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Discussion Starter #1
From everything I have read the TA, helps keep the car from nose diving in a severe brake.

This means the rear brakes are helping stop the car more so than a stock Mustang as there isn't as much weight being transferred to the front. Correct?

So, IF this is true, then what would be the proper balance on lets say a Fox Mustang with 13" Cobra front setup, and an SVO Mustang rear brake setup 11" rotor/73mm calipers?
 

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As a data point I run Stoptech 4 piston, 13 inch setup in front and PBR 12 inch, single piston in rear (from an 90ish ZR1 Corvette). I do have a Brake bias adjuster plumbed in and it is necessary or the rear will lock up first. I am not sure to what degree it is employed.
 

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Discussion Starter #3
I had a front brake kit that came with a brake pressure gauge on the proportioning valve. It told in the instructions at what psi to run it.

Might be a good idea to add one to this build [brake pressure gauge].
 

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From everything I have read the TA, helps keep the car from nose diving in a severe brake.

This means the rear brakes are helping stop the car more so than a stock Mustang as there isn't as much weight being transferred to the front. Correct?

So, IF this is true, then what would be the proper balance on lets say a Fox Mustang with 13" Cobra front setup, and an SVO Mustang rear brake setup 11" rotor/73mm calipers?
I have not seen adding a TA to make a dramatic enough difference to require a change in caliper size. Yes, the torque arm reduces weight transfer to allow more rear braking, but there are other factors that have just as large an impact, and they vary with time. An adjustable proportioning valve is all you really need when you don't have ABS, and no calculation or caliper piston area ratios will give you the best answer for all conditions.

Example: A set of new 100-treadwear tires on a 70 degree sunny afternoon will cause substantially more weight transfer than a set of used 300-treadwear tires on a cloudy 37 degree morning waiting for the dew to evaporate in 80% humidity.

I don't think you will run out of adjustment on the prop valve, but if you do, you'll know it's time to make a caliper change, and then continue to use the prop valve for varying conditions/tires.

Frank
 

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Discussion Starter #5
All that I've heard about TA's have me really wanting to know how the car feels with it.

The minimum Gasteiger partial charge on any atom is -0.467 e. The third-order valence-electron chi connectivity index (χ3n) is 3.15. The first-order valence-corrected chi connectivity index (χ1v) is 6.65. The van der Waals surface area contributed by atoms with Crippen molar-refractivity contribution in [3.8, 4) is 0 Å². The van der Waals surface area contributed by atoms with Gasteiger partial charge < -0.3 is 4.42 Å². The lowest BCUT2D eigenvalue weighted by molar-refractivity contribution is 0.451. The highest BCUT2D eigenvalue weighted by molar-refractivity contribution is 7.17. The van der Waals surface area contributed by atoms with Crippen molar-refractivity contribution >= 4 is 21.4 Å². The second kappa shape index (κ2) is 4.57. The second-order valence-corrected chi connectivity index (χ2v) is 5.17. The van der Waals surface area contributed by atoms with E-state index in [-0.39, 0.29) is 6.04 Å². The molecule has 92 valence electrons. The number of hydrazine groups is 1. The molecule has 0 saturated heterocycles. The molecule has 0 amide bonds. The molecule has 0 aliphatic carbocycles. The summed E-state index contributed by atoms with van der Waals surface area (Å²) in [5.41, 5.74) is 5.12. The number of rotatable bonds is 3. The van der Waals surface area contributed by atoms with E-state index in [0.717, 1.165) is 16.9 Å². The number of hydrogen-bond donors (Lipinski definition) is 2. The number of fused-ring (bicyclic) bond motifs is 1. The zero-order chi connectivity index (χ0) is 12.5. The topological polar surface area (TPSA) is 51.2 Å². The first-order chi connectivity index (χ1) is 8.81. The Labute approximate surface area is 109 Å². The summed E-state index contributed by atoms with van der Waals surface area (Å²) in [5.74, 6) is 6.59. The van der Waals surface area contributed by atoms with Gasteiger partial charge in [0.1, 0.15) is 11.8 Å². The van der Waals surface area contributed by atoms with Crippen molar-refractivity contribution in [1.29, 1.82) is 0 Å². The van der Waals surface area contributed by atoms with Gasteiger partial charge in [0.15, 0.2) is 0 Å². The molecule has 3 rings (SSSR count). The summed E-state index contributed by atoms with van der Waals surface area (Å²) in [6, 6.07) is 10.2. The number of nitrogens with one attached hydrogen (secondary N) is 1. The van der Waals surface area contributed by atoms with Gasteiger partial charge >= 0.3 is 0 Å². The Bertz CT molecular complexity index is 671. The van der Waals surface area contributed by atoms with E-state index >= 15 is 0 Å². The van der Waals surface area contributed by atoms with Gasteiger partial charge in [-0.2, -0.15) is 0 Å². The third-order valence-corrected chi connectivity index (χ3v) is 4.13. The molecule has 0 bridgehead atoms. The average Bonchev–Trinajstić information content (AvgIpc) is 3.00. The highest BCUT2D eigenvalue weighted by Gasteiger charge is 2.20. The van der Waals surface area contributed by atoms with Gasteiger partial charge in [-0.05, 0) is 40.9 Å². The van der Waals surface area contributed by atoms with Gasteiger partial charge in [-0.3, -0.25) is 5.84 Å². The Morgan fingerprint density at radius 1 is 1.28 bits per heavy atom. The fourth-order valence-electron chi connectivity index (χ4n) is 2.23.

I'm just having a hard time waiting to get my car out to a track, or heck, even a late night romp down a deserted road.

First I need the main hoop for a roll cage to get things moving again. The rest of the bars I should be able to install/weld myself as long as they don't need any extreme bends.
 

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Discussion Starter #6
Related question. Can you still buy SVO Mustang rear rotors? From what I've read they are much thicker than the Cobra rear rotors, at somewhere around .95" thick.
 

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MM indicated that they left the stock Fox Mustang anti-dive in their K-member. I assume they designed the K primarily to be used with their T/A. But as Frank pointed out, I found more rear traction with the T/A which added some under-steer; not anything noticeable with brake torque bias. But then I was moving from a rod-ended PM3L. The switch to the PM3L was the dramatic change from a suspension/traction point of view.

I've also found that the torque bias calculators help compare one combo to another and can indicate whether you're close or way off. If way off, the prop valve doesn't have enough adjustment. I generally look at the factory torque bias set-up for a given OEM car and then go from there. You need the caliper and rotor specs. Pad compound, pedal ratio, M/C size, etc, can be help constant for comparison purposes.

So for comparative purposes, given a Cobra PBR with 38mm twin pistons and 13" rotor up front, and an SVO 54mm single piston caliper and 11.25" (?) rotor out back, the brake torque bias is 55% to the front.
 

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Discussion Starter #9
MM indicated that they left the stock Fox Mustang anti-dive in their K-member. I assume they designed the K primarily to be used with their T/A. But as Frank pointed out, I found more rear traction with the T/A which added some under-steer; not anything noticeable with brake torque bias. But then I was moving from a rod-ended PM3L. The switch to the PM3L was the dramatic change from a suspension/traction point of view.

I've also found that the torque bias calculators help compare one combo to another and can indicate whether you're close or way off. If way off, the prop valve doesn't have enough adjustment. I generally look at the factory torque bias set-up for a given OEM car and then go from there. You need the caliper and rotor specs. Pad compound, pedal ratio, M/C size, etc, can be help constant for comparison purposes.

So for comparative purposes, given a Cobra PBR with 38mm twin pistons and 13" rotor up front, and an SVO 54mm single piston caliper and 11.25" (?) rotor out back, the brake torque bias is 55% to the front.
Thanks QT.:salute:
 
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